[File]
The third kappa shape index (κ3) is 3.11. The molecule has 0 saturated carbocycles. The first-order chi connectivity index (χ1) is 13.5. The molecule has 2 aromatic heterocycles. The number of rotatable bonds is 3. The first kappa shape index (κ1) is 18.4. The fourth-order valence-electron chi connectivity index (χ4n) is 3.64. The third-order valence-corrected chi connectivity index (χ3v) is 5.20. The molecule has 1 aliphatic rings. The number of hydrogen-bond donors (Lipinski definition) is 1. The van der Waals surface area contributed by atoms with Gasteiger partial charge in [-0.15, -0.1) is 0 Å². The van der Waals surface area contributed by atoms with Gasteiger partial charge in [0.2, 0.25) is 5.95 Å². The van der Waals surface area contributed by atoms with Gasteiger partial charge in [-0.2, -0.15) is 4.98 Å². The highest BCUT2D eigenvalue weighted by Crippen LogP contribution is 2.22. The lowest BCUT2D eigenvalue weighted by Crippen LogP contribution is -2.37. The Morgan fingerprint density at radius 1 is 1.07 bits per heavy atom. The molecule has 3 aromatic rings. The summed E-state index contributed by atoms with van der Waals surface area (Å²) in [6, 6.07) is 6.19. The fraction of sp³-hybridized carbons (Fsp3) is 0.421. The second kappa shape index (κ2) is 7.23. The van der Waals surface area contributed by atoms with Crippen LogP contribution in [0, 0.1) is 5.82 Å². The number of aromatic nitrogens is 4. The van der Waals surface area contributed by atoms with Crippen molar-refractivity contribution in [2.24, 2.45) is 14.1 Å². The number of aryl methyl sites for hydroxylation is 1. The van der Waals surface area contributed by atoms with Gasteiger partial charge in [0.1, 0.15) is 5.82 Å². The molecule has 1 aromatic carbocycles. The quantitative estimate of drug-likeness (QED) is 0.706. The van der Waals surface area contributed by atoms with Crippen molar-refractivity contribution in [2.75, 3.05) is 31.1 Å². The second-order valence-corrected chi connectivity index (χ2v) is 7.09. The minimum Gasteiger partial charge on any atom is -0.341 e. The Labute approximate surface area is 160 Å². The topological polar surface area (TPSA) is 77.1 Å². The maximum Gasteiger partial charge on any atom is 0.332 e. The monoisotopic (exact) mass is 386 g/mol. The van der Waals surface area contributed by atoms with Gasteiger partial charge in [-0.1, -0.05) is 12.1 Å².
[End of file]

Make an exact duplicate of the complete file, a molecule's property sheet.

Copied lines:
The third kappa shape index (κ3) is 3.11. The molecule has 0 saturated carbocycles. The first-order chi connectivity index (χ1) is 13.5. The molecule has 2 aromatic heterocycles. The number of rotatable bonds is 3. The first kappa shape index (κ1) is 18.4. The fourth-order valence-electron chi connectivity index (χ4n) is 3.64. The third-order valence-corrected chi connectivity index (χ3v) is 5.20. The molecule has 1 aliphatic rings. The number of hydrogen-bond donors (Lipinski definition) is 1. The van der Waals surface area contributed by atoms with Gasteiger partial charge in [-0.15, -0.1) is 0 Å². The van der Waals surface area contributed by atoms with Gasteiger partial charge in [0.2, 0.25) is 5.95 Å². The van der Waals surface area contributed by atoms with Gasteiger partial charge in [-0.2, -0.15) is 4.98 Å². The highest BCUT2D eigenvalue weighted by Crippen LogP contribution is 2.22. The lowest BCUT2D eigenvalue weighted by Crippen LogP contribution is -2.37. The Morgan fingerprint density at radius 1 is 1.07 bits per heavy atom. The molecule has 3 aromatic rings. The summed E-state index contributed by atoms with van der Waals surface area (Å²) in [6, 6.07) is 6.19. The fraction of sp³-hybridized carbons (Fsp3) is 0.421. The second kappa shape index (κ2) is 7.23. The van der Waals surface area contributed by atoms with Crippen LogP contribution in [0, 0.1) is 5.82 Å². The number of aromatic nitrogens is 4. The van der Waals surface area contributed by atoms with Crippen molar-refractivity contribution in [2.24, 2.45) is 14.1 Å². The number of aryl methyl sites for hydroxylation is 1. The van der Waals surface area contributed by atoms with Gasteiger partial charge in [0.1, 0.15) is 5.82 Å². The molecule has 1 aromatic carbocycles. The quantitative estimate of drug-likeness (QED) is 0.706. The van der Waals surface area contributed by atoms with Crippen molar-refractivity contribution in [2.75, 3.05) is 31.1 Å². The second-order valence-corrected chi connectivity index (χ2v) is 7.09. The minimum Gasteiger partial charge on any atom is -0.341 e. The Labute approximate surface area is 160 Å². The topological polar surface area (TPSA) is 77.1 Å². The maximum Gasteiger partial charge on any atom is 0.332 e. The monoisotopic (exact) mass is 386 g/mol. The van der Waals surface area contributed by atoms with Gasteiger partial charge in [-0.1, -0.05) is 12.1 Å².